Local Author Will Speak At Library
What is like to have your husband come home one day and announce that you will be moving to China? Moreover, to the city of Nanyang where you will be the very first American female? Jean Life, a former New Martinsville resident, has written a book on her four-and-a-half-year adventure in a land that few of us have ever even visited. Her tale, appropriately titled Life in China, My Story, is fascinating. Everything from the first official toast of liquor, a turpentine and kerosene concoction, to no traffic rules and headlights being optional on what she affectionately titles “Suicide Highway,” to an apartment that sporadically has hot water and heat to those gray dusty kitchen walls that need a regular wash down due to the outside traffic pollution, the ubiquitous Chinese habit of smoking, and the ever popular charcoal brick cooking stoves.
It gets better. From her apartment “Window on the World” she views a cow being slaughtered and having its belly cut open, then cooked in front of the restaurant across the street. Out her rear window, she watches rats scuttle across the yard, feeding on the contents of the trash bags that a “recycling” guy has emptied and collected to be resold at a recycling plant for a few spare yuan. There is a rooster that crows from a porch opposite every morning at dawn until he ends up in the wok. At first, she dares not go alone down the 60 dirty concrete steps from her flat to the street below because of all the “mass of humanity that is in motion either on foot, bicycle, or in motorized vehicles.” Then there is also the usual assortment of stray dogs, cows, and goats roaming loose. Imagine the nerve-racking cacophony!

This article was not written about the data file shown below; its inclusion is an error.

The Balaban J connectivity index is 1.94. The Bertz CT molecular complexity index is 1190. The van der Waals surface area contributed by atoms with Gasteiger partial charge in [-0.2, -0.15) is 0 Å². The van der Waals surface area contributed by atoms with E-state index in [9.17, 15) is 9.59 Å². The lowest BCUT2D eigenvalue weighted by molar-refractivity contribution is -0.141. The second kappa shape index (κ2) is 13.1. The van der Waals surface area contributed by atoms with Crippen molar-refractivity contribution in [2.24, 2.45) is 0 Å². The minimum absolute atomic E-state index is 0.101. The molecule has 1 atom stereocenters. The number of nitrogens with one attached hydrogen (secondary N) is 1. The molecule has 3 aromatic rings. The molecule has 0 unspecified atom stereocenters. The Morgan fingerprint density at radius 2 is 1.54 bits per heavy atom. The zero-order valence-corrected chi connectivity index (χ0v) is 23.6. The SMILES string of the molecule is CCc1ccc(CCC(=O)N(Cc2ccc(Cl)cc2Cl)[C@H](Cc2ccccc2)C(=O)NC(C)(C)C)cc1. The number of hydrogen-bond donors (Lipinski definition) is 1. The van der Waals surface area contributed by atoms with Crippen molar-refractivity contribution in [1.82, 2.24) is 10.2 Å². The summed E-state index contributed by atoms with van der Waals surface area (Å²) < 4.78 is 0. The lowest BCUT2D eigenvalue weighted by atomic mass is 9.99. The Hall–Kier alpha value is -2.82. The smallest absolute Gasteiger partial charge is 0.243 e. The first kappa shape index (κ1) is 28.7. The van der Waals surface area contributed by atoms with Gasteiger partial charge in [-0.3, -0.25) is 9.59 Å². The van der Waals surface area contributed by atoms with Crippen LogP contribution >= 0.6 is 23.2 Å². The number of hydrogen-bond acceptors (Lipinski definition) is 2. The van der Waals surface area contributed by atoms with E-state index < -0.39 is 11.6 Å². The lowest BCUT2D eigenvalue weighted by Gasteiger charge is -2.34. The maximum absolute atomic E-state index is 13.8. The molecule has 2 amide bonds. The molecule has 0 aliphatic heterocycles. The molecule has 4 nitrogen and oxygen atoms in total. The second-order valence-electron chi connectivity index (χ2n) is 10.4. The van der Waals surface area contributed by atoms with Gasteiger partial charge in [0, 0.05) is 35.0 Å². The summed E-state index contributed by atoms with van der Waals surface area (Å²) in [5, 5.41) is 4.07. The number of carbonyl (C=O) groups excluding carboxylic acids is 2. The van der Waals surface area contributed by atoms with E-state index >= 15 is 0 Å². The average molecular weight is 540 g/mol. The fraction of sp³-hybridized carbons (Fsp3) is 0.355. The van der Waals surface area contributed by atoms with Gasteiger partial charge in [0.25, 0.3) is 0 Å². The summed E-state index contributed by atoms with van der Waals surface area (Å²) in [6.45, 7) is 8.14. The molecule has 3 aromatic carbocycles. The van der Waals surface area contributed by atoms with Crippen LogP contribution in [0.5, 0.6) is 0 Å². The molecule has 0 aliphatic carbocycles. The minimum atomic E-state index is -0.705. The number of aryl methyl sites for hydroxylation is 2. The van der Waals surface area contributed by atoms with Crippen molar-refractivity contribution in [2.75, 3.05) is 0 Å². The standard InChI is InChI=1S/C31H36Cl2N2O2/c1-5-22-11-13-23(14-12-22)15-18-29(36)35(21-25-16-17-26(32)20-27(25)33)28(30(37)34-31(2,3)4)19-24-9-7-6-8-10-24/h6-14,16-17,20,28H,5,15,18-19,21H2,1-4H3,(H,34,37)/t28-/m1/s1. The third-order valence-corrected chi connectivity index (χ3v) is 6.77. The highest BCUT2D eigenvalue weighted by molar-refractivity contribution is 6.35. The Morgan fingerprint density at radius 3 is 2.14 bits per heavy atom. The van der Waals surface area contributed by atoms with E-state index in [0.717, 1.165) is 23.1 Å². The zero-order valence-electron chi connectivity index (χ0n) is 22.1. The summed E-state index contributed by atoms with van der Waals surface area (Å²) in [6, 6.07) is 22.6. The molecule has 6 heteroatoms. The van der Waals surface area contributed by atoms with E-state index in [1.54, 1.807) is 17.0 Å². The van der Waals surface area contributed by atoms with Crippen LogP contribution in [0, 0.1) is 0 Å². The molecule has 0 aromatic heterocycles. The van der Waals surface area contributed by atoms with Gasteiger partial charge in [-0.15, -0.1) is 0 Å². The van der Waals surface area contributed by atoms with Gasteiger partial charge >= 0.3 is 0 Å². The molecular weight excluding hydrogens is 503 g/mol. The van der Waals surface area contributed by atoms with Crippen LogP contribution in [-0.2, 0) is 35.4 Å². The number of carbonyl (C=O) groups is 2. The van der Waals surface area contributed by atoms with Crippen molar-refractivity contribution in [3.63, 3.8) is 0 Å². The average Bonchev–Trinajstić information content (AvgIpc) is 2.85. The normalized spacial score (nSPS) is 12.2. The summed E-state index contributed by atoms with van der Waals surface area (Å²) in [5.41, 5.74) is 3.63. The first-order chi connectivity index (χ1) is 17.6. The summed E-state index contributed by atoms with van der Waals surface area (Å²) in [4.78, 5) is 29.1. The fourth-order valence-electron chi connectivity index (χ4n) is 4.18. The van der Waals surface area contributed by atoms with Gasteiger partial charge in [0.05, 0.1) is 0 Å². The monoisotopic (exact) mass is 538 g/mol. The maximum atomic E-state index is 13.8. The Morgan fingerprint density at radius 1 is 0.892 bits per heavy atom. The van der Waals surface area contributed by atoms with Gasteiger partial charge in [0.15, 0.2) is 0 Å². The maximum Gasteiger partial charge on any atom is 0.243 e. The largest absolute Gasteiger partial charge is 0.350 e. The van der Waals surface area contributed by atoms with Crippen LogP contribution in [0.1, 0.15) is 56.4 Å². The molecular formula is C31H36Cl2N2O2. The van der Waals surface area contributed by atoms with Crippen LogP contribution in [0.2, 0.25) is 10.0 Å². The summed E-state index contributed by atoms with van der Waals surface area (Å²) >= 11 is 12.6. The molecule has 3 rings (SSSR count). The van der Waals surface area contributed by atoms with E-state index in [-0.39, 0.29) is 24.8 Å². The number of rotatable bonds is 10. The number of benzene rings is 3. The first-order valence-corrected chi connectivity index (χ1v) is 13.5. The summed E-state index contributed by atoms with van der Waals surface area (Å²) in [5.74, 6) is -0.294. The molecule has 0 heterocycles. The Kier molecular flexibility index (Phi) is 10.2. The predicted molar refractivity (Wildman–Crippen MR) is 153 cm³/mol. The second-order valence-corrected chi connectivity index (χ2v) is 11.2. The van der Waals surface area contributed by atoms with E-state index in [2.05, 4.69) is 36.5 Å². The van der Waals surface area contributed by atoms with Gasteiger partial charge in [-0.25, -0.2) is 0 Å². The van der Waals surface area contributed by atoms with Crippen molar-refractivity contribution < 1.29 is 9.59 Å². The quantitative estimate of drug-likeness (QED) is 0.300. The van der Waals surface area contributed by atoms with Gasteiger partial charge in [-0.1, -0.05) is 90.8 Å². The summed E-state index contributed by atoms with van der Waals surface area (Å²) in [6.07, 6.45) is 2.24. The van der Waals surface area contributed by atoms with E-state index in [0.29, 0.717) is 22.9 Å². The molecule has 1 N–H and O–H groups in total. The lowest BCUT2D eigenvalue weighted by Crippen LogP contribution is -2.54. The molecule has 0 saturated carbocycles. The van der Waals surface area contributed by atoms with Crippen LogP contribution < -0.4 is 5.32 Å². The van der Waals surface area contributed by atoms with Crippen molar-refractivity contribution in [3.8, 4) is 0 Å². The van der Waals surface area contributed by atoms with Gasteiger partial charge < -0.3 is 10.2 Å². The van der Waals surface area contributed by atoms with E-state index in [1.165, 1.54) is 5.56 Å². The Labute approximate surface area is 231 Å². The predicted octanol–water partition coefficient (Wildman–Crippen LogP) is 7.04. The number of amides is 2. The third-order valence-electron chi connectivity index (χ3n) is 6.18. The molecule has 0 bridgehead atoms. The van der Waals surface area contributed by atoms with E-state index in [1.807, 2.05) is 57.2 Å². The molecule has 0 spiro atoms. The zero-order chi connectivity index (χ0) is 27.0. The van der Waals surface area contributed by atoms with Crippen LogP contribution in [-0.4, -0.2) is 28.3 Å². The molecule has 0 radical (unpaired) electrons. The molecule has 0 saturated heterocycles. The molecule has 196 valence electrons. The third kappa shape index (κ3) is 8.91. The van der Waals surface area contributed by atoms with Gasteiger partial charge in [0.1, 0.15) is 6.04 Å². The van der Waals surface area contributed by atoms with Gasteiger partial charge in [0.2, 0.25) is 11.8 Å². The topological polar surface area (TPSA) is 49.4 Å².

Life learns patience and endurance because she truly does love life. As the originally promised two years turned into three and then four-and-a-half, Life learns to adapt to a totally different culture. She learns to love the following: the innocence of the young people which is very different from their American counterparts; the easy laughter of the people; the desire to please foreigners, although their efforts sometimes turn out to be the exact opposite of what the foreigners would have wished; and their appreciation of visitors’ efforts to not only contribute to their society but their willingness to join them in their cultural practices. She learns that the logic of “The Chinese Way,” which is for them the only way to behave properly, can be difficult for a Westerner to understand. She says only those who have a spirit of adventure, a boatload of patience, and an indeterminate amount of adaptability are able to handle the experience of that amazing place that is China. Her book is quite a ride!
Join the Friends of the Library for this special event on Oct. 26 at noon. Light refreshments will be served. Everyone is welcome.